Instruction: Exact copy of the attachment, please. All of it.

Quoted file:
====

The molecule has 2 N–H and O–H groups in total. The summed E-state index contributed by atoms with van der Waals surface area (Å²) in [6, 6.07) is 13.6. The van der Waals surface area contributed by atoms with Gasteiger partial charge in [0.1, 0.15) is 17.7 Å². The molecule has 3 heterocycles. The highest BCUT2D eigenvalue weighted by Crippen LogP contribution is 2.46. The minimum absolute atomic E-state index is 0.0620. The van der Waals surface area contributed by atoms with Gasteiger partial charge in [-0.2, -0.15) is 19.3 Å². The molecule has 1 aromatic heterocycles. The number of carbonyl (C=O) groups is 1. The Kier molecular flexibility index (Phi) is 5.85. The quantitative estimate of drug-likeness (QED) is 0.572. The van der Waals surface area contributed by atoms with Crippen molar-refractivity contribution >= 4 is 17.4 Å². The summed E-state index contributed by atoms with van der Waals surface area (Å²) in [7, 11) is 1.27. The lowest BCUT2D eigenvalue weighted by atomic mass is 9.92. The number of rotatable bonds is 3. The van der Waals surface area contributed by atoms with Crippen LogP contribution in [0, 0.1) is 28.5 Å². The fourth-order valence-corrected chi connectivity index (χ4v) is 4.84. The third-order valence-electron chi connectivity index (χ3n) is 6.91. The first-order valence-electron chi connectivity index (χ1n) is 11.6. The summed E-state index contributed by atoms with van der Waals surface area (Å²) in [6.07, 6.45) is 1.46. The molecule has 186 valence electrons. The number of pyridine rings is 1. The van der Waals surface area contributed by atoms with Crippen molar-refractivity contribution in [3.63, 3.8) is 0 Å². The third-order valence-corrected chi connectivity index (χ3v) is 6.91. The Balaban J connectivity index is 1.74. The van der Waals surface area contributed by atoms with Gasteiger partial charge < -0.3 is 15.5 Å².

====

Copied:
The molecule has 2 N–H and O–H groups in total. The summed E-state index contributed by atoms with van der Waals surface area (Å²) in [6, 6.07) is 13.6. The van der Waals surface area contributed by atoms with Gasteiger partial charge in [0.1, 0.15) is 17.7 Å². The molecule has 3 heterocycles. The highest BCUT2D eigenvalue weighted by Crippen LogP contribution is 2.46. The minimum absolute atomic E-state index is 0.0620. The van der Waals surface area contributed by atoms with Gasteiger partial charge in [-0.2, -0.15) is 19.3 Å². The molecule has 1 aromatic heterocycles. The number of carbonyl (C=O) groups is 1. The Kier molecular flexibility index (Phi) is 5.85. The quantitative estimate of drug-likeness (QED) is 0.572. The van der Waals surface area contributed by atoms with Crippen molar-refractivity contribution >= 4 is 17.4 Å². The summed E-state index contributed by atoms with van der Waals surface area (Å²) in [7, 11) is 1.27. The lowest BCUT2D eigenvalue weighted by atomic mass is 9.92. The number of rotatable bonds is 3. The van der Waals surface area contributed by atoms with Crippen LogP contribution in [0, 0.1) is 28.5 Å². The fourth-order valence-corrected chi connectivity index (χ4v) is 4.84. The third-order valence-electron chi connectivity index (χ3n) is 6.91. The first-order valence-electron chi connectivity index (χ1n) is 11.6. The summed E-state index contributed by atoms with van der Waals surface area (Å²) in [6.07, 6.45) is 1.46. The molecule has 186 valence electrons. The number of pyridine rings is 1. The van der Waals surface area contributed by atoms with Crippen molar-refractivity contribution in [3.63, 3.8) is 0 Å². The third-order valence-corrected chi connectivity index (χ3v) is 6.91. The Balaban J connectivity index is 1.74. The van der Waals surface area contributed by atoms with Gasteiger partial charge < -0.3 is 15.5 Å².